The Beggar, (Le Mendiant)

"October", Potato Harvesting, 1878

Sarah Bernhardt

(1 November 1848 - 10 December 1884)


Lepage grew up on a farm; his parents violently objected when he decided to become a professional artist. To mollify them he worked for a time as a postal clerk in Paris while studying at the École des Beaux-Arts. In 1868, he left civil service and was accepted into Alexandre Cabanel’s atelier. During his apprenticeship, Bastien-Lepage won two prizes in drawing, and in 1870, he made his début at the Salon with a "Portrait of a Young Man" (untraced). In the Franco-Prussian War (1870–71) he joined a regiment of sharpshooters and was severely wounded in the chest. When he recovered he attempted unsuccessfully to find work as an illustrator. A pastiche of Watteau was accepted at the Salon in 1873, and two further canvases in 1874 - an allegory, "Song of Spring" (Verdun, Mus. Princerie), and "Portrait of my Grandfather" (Nice, Mus. B.-A.), the critical success of which launched his career.


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First Communion (Communiante)

Joan of Arc

Haymaking (Les Foins), 1877



French painter, was born in the village of Damvillers, Meuse, France, and spent his childhood there. Jules Bastien-Lepage first studied at Verdun, and prompted by a love of art went in 1867, to Paris, where he was admitted to the École des Beaux-arts, working under Alexandre Cabanel (French, 1823-1889). After exhibiting in the Salons of 1870 and 1872, works which attracted no attention, in 1874 Jules Bastien-Lepage made his mark with his "Song of Spring", a study of rural life, representing a peasant girl sitting on a knoll looking down on a village. his ""Portrait of my Grandfather", exhibited in the same year, was not less remarkable for its artless simplicity and received a third-class medal. This success was confirmed in 1875, by the "First Communion" (Communiante), a picture of a little girl minutely worked up as to color, and a "Portrait of M. Hayern".



In 1875, Jules Bastien-Lepage took the second Prix de Rome with his "Angels appearing to the Shepherds", exhibited again in 1878. His next endeavour to win the Grand Prix de Rome in 1876, with "Priam at the Feet of Achilles" was again unsuccessful (it is in the Lille gallery), and the painter determined to return to country life. To the Salon of 1877 Jules Bastien-Lepage sent a full-length "Portrait of Lady L." and "My Parents"; and in 1878, a "Portrait of M. Theuriet" and "The Hayfield" (Les Foins). The last picture, now in the Luxembourg, is regarded as a typical work from its stamp of realistic truth. Thenceforth Bastien-Lepage was recognized in France as the leader of a school, and his "Portrait of Sarah Bernhardt" (1879), painted in a light key, won him the cross of the Legion of Honor.

In 1880, Jules Bastien-Lepage exhibited a small portrait of "M. Andrieux" and "Joan Of Arc listening to the Voices"; and in the same year, at the Royal Academy, the little portrait of the "Prince of Wales".

In 1881, he painted "The Beggar" (Le Mendiant) and the "Portrait Of Albert I. Wolf"; in 1882, "Le Pre Jacques"; in 1888, "Love in a Village", in which we find some trace of Courbet's influence.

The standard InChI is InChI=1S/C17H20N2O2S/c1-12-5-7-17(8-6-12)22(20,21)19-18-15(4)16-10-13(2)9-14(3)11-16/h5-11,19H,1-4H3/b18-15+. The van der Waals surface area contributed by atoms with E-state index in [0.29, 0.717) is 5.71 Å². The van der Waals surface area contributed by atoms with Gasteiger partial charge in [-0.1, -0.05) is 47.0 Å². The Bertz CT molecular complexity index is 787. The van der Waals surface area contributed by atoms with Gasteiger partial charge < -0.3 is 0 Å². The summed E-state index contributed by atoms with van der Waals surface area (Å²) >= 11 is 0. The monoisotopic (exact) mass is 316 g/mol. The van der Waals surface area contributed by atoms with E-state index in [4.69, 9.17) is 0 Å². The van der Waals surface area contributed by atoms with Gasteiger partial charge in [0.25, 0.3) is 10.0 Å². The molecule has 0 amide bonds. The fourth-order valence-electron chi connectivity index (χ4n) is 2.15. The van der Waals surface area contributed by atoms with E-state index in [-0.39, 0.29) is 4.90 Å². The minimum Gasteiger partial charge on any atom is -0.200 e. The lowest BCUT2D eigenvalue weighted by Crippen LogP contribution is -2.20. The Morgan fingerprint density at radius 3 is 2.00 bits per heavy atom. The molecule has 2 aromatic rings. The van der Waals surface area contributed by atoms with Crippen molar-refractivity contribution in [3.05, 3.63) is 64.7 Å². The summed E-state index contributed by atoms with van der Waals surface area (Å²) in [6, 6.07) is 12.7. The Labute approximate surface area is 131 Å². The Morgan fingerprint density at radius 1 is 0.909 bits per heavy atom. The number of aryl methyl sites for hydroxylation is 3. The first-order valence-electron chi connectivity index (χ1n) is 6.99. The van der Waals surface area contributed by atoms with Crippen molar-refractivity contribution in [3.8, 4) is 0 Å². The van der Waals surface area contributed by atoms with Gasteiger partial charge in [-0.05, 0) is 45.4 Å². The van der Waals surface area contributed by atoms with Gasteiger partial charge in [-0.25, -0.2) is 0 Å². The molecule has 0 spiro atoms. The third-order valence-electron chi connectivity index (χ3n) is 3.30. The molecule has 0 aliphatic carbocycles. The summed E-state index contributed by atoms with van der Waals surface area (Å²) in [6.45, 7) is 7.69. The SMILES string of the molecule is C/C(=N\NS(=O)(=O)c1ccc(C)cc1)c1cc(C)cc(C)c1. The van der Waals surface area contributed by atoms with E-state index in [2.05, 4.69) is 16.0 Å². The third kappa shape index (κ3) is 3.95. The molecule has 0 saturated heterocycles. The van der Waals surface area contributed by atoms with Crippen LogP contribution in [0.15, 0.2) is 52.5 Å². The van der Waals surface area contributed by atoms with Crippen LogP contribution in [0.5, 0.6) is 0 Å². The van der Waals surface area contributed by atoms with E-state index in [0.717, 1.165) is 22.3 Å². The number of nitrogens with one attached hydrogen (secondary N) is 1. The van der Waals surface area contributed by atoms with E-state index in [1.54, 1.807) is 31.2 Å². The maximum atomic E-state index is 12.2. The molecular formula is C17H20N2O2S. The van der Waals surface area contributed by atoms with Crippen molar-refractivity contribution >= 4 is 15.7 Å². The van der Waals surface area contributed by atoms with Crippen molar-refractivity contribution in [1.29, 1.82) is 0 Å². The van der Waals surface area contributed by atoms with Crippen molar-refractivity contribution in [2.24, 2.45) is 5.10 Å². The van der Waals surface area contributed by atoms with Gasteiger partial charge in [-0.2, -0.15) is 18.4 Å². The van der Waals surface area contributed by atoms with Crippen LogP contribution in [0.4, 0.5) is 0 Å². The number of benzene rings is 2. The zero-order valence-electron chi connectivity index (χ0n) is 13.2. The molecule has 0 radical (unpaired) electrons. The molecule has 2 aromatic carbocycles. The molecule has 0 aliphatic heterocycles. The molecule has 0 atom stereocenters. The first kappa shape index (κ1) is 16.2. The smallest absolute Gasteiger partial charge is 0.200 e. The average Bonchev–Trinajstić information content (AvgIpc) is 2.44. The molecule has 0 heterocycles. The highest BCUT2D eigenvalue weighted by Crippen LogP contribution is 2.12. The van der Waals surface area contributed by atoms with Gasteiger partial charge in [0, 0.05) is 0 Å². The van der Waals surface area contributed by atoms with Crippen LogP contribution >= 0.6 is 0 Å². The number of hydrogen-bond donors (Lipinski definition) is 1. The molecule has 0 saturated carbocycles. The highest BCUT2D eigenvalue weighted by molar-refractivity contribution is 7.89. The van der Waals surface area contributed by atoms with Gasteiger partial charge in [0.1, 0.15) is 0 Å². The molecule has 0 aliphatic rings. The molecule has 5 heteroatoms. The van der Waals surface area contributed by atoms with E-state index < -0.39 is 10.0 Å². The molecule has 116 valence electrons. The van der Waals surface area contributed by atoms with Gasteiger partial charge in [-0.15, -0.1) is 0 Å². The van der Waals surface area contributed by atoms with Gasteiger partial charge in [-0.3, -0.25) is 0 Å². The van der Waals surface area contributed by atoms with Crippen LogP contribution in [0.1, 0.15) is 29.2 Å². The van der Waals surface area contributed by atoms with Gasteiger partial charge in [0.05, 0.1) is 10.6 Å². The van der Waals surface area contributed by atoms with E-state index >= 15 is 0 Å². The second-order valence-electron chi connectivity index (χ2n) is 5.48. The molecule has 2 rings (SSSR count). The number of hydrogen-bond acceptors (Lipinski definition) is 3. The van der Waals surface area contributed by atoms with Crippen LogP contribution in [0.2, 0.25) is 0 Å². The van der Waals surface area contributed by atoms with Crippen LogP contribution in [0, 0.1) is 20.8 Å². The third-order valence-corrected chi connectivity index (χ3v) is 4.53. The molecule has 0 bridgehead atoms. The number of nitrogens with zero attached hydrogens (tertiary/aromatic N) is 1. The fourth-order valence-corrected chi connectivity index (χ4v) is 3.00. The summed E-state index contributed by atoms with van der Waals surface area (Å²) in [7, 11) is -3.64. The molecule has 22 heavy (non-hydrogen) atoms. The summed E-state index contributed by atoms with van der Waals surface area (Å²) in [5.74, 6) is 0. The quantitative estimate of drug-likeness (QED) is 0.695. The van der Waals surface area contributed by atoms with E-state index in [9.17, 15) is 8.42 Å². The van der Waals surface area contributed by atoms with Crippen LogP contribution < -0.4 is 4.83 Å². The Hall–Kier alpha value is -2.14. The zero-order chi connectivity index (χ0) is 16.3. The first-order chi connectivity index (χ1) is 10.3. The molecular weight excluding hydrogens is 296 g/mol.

Many artists developed a particular interest in rural life and themes, including subjects that highlighted regional customs and industries that were slowly disappearing. In his work, Bastien-Lepage blended a contemporary approach to painting such as "October", 1878, (everyday subject matter and landscapes painted en plein air in an Impressionist style) with aspects of traditional academic art practice (figures painted with clear, firm outline and strongly modelled form). This blending of styles treated everyday subject matter, such as the work of the potato harvesters in October, with the dignity and nobility traditionally reserved for ‘serious’ history painting. Naturalism was regarded as the fashionable and progressive art in Europe. The influence of Bastien-Lepage and Naturalism is clearly evident in the large-scale figure compositions focusing on rural life and labour made by Roberts and McCubbin.



Jules Bastien-Lepage
French Naturalist painter, sculptor & printmaker
Born: 1 November 1848, Damvillers (Meuse, France).
Died: 10 December 1884, Paris (Département de Ville de Paris, Ile-de-France, France).
Student of: Alexandre Cabanel (1823-1889)
Teacher of: Maria Konstantinowna Bashkirtseff (1858-1884)
Influence on: Stanhope Alexander Forbes (1857-1947)

Jules Bastien-Lepage's last dated work is "The Forge" (1884). The artist, long ailing, had tried in vain to re-establish his health in Algiers. Jules Bastien-Lepage died in Paris on the 10th of December 1884, when planning a new series of rural subjects. Among his more important works, may also be mentioned the portrait of "Mme J. Drouet" (1883); "Gambetta on his death-bed", and some landscapes; "The Vintage" (1880), and "The Thames at London' (1882). "The Little Chimney-Sweep" was never finished.

See A. Theuriet, Bastien-Lepage (1885 English edition, 1892); L. de Fofircaud, Bastien-Lepage (1885).

Bastien-Lepage, Artist [Full Text Biography]



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